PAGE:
Is it too early to suggest that we might be living in a golden age of cinema? Think of the filmmakers working in the commercial realm these days who have distinctive voices, thrilling visual sensibilities, solid intellectual (and often moral) foundations, a passion for combining entertainment with something more — along with an abiding love of cinema in all its strange and wonderful forms.
Jonze made his name with oddball stories like Being John Malkovich and Adaptation and the first thing you notice about his interpretation of the beloved Maurice Sendak children’s book, Where the Wild Things Are, is that it simply doesn’t resemble anything else you’ve ever seen. With the help of writer Dave Eggers (the novel “A Heartbreaking Work of Staggering Genius”, Away We Go) he has used the book as a starting point for a beautiful and sensitive meditation on what it is like to be a child (a boy child specifically).
In 1997 two young hotshots stunned the film world by winning an Oscar for Best Original Screenplay for their first produced script. Since then, Matt Damon and Ben Affleck have suffered cruel mutterings ever since: that they couldn’t possibly have written such a good film by themselves and that if they did why haven’t they written anything else? Added to the indignity is the constant rumour that Hollywood script guru William Goldman netted a million dollars for three weeks work punching up Good Will Hunting on condition that he would forever deny it (which he denies).
In the 11 years since that win the career trajectories of Affleck and Damon have been public. Starring roles in blockbuster successes, high-profile romantic liaisons and (in the case of Affleck) a little bit of rehab. But there has been precious little original creative output from either party until the release of Gone Baby Gone, Affleck’s directorial debut (also co-written), which reached Wellington this week.
Directing is a real test of a filmmaker’s chops. Unlike a fudged writing credit you can’t fake being on a set (although a great crew, DP and editor can often cover a multitude of sins) but I’m thrilled to report that Affleck has produced a work of genuine lasting quality.
Based on a novel by Dennis Lehane, Gone Baby Gone is set in the same Boston mean streets that Will (from Good Will Hunting) grew up in. If you saw Clint Eastwood’s Mystic River (also from a Lehane story) or Scorsese’s The Departed you’ll be familiar with the geographical territory, but Affleck’s eye is even more highly tuned to the neighborhood than those masters.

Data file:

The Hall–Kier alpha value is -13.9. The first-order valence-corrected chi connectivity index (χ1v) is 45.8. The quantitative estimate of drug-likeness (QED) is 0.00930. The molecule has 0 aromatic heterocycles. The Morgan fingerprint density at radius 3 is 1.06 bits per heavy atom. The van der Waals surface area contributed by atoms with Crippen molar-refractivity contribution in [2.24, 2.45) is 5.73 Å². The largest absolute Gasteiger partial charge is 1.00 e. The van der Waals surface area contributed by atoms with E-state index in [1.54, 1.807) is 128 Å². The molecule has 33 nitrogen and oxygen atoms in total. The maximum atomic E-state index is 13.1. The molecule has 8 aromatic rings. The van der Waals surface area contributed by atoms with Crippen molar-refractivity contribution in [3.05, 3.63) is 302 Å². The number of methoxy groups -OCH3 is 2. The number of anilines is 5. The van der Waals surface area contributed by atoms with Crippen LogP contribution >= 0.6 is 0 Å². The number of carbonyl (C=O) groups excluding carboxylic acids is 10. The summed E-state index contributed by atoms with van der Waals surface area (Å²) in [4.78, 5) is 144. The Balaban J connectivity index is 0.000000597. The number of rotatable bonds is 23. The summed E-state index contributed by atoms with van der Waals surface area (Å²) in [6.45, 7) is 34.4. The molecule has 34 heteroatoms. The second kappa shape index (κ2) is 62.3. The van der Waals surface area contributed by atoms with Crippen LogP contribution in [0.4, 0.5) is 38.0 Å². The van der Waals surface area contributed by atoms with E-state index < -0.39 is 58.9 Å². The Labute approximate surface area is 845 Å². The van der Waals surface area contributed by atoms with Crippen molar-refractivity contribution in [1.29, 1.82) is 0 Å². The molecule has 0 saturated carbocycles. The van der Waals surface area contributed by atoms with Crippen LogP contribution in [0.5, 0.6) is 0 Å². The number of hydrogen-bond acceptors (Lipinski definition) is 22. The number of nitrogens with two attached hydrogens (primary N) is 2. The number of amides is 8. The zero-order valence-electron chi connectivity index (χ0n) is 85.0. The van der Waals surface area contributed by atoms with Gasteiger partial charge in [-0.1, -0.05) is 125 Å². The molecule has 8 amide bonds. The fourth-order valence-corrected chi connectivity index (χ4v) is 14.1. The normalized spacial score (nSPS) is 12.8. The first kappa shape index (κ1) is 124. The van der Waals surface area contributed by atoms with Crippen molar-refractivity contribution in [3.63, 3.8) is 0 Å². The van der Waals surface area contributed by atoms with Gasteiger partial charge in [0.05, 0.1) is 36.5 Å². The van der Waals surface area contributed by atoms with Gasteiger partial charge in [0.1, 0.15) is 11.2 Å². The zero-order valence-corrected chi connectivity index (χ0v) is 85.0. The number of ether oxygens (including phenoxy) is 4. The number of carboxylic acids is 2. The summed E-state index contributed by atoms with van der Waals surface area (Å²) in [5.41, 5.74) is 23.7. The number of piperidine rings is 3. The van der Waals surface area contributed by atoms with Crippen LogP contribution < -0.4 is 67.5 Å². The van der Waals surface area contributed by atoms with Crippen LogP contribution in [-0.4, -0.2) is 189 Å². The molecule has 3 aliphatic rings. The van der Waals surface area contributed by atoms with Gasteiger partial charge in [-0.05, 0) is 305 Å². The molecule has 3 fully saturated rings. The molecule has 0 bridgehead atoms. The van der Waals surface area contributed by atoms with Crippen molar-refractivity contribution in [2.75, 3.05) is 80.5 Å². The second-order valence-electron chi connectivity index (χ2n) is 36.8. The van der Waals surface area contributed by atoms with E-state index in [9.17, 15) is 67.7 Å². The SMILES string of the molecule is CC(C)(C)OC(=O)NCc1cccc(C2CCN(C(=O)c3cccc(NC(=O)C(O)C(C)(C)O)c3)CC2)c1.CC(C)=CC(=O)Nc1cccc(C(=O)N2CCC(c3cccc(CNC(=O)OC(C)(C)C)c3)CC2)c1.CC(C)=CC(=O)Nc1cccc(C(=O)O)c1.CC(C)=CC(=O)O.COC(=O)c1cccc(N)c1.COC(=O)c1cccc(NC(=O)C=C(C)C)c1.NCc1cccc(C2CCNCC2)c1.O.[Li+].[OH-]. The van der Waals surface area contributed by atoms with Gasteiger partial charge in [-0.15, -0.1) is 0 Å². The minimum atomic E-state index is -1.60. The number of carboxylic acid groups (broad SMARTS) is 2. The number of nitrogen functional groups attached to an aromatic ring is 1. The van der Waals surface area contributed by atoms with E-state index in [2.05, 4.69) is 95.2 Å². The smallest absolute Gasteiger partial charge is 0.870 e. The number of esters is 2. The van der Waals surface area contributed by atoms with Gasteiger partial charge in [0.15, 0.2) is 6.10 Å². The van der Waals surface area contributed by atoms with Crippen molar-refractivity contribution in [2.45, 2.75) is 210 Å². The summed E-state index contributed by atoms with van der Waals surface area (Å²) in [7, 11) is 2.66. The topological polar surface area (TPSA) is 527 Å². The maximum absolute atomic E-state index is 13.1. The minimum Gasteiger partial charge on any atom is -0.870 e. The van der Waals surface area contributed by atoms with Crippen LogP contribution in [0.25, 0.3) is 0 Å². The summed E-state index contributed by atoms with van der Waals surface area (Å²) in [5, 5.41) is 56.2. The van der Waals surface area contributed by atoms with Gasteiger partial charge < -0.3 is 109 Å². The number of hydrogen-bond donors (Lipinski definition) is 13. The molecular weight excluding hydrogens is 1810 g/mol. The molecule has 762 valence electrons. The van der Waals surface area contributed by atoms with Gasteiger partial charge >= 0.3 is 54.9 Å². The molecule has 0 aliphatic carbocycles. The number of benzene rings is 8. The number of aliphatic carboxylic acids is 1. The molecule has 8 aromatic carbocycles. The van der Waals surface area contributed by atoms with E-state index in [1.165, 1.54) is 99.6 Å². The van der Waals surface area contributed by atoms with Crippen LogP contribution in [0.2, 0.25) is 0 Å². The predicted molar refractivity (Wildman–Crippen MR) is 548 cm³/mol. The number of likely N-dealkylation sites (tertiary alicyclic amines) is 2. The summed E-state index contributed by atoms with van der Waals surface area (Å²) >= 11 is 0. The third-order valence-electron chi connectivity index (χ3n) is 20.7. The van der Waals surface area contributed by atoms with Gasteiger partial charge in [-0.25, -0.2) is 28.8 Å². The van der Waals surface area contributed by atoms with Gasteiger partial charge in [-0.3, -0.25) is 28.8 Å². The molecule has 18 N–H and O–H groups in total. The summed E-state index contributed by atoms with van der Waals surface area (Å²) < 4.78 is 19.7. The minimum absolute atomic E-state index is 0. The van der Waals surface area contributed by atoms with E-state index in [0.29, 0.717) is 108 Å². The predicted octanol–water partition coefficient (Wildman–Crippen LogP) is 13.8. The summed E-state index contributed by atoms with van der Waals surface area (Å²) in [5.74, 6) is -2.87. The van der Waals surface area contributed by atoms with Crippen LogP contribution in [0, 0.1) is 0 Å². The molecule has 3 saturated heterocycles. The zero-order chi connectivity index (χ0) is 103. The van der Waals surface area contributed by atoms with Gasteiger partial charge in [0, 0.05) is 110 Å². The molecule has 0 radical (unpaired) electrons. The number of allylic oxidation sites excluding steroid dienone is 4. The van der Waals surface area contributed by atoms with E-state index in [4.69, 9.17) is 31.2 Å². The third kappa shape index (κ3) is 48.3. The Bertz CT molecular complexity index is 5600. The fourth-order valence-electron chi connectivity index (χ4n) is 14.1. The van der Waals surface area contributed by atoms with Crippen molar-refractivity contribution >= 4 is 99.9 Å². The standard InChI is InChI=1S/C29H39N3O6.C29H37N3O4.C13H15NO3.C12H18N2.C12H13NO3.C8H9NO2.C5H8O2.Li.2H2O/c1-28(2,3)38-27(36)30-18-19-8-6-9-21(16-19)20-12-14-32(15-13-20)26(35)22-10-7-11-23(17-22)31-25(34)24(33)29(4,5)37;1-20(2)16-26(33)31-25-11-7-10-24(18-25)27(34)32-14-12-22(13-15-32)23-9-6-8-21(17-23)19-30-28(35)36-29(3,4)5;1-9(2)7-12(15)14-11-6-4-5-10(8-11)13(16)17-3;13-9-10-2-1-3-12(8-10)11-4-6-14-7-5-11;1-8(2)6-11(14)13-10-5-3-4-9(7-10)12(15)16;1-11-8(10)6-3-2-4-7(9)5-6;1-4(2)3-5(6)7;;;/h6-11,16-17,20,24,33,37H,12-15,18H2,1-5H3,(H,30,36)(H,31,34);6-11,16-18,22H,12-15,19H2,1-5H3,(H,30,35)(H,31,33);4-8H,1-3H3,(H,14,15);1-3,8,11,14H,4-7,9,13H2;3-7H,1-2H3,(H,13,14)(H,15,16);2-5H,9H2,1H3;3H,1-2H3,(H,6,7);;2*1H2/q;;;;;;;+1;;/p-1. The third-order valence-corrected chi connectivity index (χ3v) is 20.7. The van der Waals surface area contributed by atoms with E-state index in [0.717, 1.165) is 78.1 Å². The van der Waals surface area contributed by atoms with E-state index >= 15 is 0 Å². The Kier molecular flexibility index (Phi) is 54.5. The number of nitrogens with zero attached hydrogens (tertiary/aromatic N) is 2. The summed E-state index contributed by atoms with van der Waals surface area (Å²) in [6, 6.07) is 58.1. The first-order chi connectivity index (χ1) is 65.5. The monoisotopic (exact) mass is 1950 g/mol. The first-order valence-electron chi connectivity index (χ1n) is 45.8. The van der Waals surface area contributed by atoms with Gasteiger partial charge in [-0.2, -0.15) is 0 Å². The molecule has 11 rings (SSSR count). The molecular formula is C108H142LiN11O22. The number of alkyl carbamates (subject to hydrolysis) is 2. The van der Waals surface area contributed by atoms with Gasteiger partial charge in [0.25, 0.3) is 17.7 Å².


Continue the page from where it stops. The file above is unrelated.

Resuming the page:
Four year old Amanda has been snatched from her home while her young single mother (sensational Amy Ryan) was getting stoned at a bar. The Police led by Morgan Freeman (himself suffering the loss of a child) are struggling to get traction from a community suspicious of uniforms. Young private investigator Patrick (Casey Affleck) and his partner Angie (Michelle Monaghan) are enlisted by the family to try and tease out some clues that would be unavailable to law enforcement.
And that’s when it gets really interesting – because Affleck chooses to downplay the thriller (or procedural) aspects of the piece in favour of character study and the unveiling of a terrible moral dilemma. And its a dilemma that remains perfectly balanced right to the end where, like Bogart’s Philip Marlowe in The Big Sleep, our honourable private eye is virtually alone, forced to live with the unending pain of doing the right thing.
The production line of asian-horror-remakes is still chugging along. The Eye (remake of a Hong Kong thriller) will be reviewed next week while Shutter (based on a Thai film called Shutter) has already been around a week or so. I find these things to be dreadfully tiresome for the most part, formulaic and predictable. In Shutter a newlywed American couple in Japan (Joshua Jackson and Rachael Taylor) find strange shadows appearing in their holiday snaps. It turns out there’s a spirit following them around, sneaking into their frames, spoiling their compositions. Well, their photography is about to be the least of their worries. Shutter is laughable for the first two-thirds but rescued by a well-manufactured dénouement so I ended up not hating it totally.
Owen Wilson has been in the news more for his mental health issues than his acting in recent months but it is worthwhile to be reminded that he remains one of the most watch-able actors of modern times and the pleasant enough comedy Drillbit Taylor comes to life whenever he is on the screen. He plays the eponymous Taylor, a military deserter and bum who takes on the job of protecting three nerdy kids from high school bullies. The kids are pretty funny too — like the kids from Superbad, only a few years younger.
Printed in Wellington’s Capital Times on Wednesday 2 April, 2008.